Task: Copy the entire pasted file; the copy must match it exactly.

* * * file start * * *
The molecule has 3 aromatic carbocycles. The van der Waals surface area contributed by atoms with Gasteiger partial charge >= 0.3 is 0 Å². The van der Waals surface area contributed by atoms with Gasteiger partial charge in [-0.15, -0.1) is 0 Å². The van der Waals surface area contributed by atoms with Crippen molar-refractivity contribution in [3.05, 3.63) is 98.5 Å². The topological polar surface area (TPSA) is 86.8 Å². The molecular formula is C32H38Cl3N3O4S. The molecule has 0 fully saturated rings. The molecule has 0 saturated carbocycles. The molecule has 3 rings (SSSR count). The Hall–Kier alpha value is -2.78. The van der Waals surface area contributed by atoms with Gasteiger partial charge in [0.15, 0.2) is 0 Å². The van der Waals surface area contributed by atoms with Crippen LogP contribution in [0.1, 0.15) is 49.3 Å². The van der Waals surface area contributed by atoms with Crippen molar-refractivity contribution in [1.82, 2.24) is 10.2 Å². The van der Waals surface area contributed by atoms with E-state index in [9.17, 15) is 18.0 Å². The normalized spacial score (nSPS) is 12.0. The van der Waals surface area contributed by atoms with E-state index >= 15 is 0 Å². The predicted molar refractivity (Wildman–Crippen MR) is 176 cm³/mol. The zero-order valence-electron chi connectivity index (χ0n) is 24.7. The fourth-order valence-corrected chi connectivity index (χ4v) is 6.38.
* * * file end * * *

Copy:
The molecule has 3 aromatic carbocycles. The van der Waals surface area contributed by atoms with Gasteiger partial charge >= 0.3 is 0 Å². The van der Waals surface area contributed by atoms with Gasteiger partial charge in [-0.15, -0.1) is 0 Å². The van der Waals surface area contributed by atoms with Crippen molar-refractivity contribution in [3.05, 3.63) is 98.5 Å². The topological polar surface area (TPSA) is 86.8 Å². The molecular formula is C32H38Cl3N3O4S. The molecule has 0 fully saturated rings. The molecule has 0 saturated carbocycles. The molecule has 3 rings (SSSR count). The Hall–Kier alpha value is -2.78. The van der Waals surface area contributed by atoms with Gasteiger partial charge in [0.15, 0.2) is 0 Å². The van der Waals surface area contributed by atoms with Crippen LogP contribution in [0.1, 0.15) is 49.3 Å². The van der Waals surface area contributed by atoms with Crippen molar-refractivity contribution in [1.82, 2.24) is 10.2 Å². The van der Waals surface area contributed by atoms with E-state index in [9.17, 15) is 18.0 Å². The normalized spacial score (nSPS) is 12.0. The van der Waals surface area contributed by atoms with E-state index >= 15 is 0 Å². The predicted molar refractivity (Wildman–Crippen MR) is 176 cm³/mol. The zero-order valence-electron chi connectivity index (χ0n) is 24.7. The fourth-order valence-corrected chi connectivity index (χ4v) is 6.38.